Arriving at the first guys family home I got a chance to talk to the two guys properly. I was in Mohammed’s house now and met each of his family, the mother, father, sister and brother. His mother laid out a nice meal of bread, cheeses and honey for us along with loads of tea. We shared a nice meal here in the courtyard of the house. Mohammed spoke good English as did his friend Noureddin. So between them we were able to translate for the rest of the family. After a nice meal and a long chat it was decided that we would spend the night in Noureddin’s place up the road in the next village. I said my goodbyes to the family, thanked them for the food and followed Noureddin and Mohammed outside.
It was now completely dark out so it would be a sketchy cycle to the next village on these country roads. Both Mohammed and Noureddin went on the one motorbike this time and followed just behind me so I had the headlight of the motorbike to guide me. The next 3-4km flew by as I sped up the hills and along the dark country roads trying to keep ahead of the motorbike so I had enough light to see the road. After a nice adrenaline fueled cycle we arrived at Noureddin’s place in Tafingoult.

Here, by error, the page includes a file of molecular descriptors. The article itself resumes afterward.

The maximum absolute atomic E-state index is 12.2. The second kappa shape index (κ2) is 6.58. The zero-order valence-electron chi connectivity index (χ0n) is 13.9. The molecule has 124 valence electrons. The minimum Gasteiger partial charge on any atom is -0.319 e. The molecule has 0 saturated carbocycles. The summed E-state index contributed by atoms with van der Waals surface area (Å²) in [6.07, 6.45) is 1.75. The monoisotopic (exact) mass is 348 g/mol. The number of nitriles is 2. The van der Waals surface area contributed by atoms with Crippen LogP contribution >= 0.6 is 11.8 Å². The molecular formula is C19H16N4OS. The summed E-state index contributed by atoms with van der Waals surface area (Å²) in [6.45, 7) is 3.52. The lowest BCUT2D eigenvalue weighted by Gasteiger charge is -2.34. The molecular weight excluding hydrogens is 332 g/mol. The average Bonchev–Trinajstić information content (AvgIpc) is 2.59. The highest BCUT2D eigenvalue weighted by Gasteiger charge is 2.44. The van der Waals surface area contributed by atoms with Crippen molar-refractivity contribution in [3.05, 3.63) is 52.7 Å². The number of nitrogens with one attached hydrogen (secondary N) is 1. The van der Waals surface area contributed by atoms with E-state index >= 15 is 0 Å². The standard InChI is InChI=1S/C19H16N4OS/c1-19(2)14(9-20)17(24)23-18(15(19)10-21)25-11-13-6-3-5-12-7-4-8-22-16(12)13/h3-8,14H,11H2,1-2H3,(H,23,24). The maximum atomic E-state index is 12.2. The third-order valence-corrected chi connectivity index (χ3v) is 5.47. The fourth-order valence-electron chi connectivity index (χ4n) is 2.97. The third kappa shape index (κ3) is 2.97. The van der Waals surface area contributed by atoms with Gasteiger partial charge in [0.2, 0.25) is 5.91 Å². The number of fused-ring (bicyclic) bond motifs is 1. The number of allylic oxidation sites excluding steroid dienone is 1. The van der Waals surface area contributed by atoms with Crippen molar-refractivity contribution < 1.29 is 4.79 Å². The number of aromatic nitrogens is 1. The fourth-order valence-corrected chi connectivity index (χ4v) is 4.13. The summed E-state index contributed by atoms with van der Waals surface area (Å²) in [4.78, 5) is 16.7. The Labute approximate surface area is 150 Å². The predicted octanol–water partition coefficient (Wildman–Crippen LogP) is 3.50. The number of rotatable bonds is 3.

We spent the night talking and hit to bed after a good midnight snack of an omelette and mushrooms. I had a good comfortable night’s sleep indoors as we heard rain rushing down from the mountains high above us. I was very lucky to run into some very hospitable people on my first night here, the exact same as happened on my first night in Egypt. It gave me a great impression of the country and the people straight away and meant I was immediately immersed in the culture. This kind of hospitality and generosity is one of the things that makes travelling in this part of the world so special.